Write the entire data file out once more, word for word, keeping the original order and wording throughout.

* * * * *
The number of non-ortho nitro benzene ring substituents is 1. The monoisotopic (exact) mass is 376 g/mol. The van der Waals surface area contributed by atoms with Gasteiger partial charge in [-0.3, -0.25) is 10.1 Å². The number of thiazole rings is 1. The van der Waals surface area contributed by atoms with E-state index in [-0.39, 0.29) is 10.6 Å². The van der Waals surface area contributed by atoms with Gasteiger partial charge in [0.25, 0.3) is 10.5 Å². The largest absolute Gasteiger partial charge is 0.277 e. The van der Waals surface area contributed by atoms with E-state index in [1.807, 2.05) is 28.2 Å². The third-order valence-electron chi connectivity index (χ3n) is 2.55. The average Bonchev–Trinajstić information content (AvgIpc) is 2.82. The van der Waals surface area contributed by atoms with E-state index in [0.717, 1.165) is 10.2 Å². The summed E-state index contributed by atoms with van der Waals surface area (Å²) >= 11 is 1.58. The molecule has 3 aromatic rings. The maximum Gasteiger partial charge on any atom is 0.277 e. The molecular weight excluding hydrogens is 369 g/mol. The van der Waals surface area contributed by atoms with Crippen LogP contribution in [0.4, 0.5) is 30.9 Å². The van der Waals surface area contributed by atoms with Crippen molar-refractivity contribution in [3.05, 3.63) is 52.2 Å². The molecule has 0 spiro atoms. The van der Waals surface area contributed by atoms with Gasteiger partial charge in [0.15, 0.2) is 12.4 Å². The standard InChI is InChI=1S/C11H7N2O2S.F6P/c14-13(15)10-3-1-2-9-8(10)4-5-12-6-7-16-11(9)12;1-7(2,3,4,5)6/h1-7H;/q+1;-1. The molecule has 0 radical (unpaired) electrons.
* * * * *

The number of non-ortho nitro benzene ring substituents is 1. The monoisotopic (exact) mass is 376 g/mol. The van der Waals surface area contributed by atoms with Gasteiger partial charge in [-0.3, -0.25) is 10.1 Å². The number of thiazole rings is 1. The van der Waals surface area contributed by atoms with E-state index in [-0.39, 0.29) is 10.6 Å². The van der Waals surface area contributed by atoms with Gasteiger partial charge in [0.25, 0.3) is 10.5 Å². The largest absolute Gasteiger partial charge is 0.277 e. The van der Waals surface area contributed by atoms with E-state index in [1.807, 2.05) is 28.2 Å². The third-order valence-electron chi connectivity index (χ3n) is 2.55. The average Bonchev–Trinajstić information content (AvgIpc) is 2.82. The van der Waals surface area contributed by atoms with E-state index in [0.717, 1.165) is 10.2 Å². The summed E-state index contributed by atoms with van der Waals surface area (Å²) >= 11 is 1.58. The molecule has 3 aromatic rings. The maximum Gasteiger partial charge on any atom is 0.277 e. The molecular weight excluding hydrogens is 369 g/mol. The van der Waals surface area contributed by atoms with Crippen LogP contribution in [0.4, 0.5) is 30.9 Å². The van der Waals surface area contributed by atoms with Crippen molar-refractivity contribution in [3.05, 3.63) is 52.2 Å². The molecule has 0 spiro atoms. The van der Waals surface area contributed by atoms with Gasteiger partial charge in [0.15, 0.2) is 12.4 Å². The standard InChI is InChI=1S/C11H7N2O2S.F6P/c14-13(15)10-3-1-2-9-8(10)4-5-12-6-7-16-11(9)12;1-7(2,3,4,5)6/h1-7H;/q+1;-1. The molecule has 0 radical (unpaired) electrons.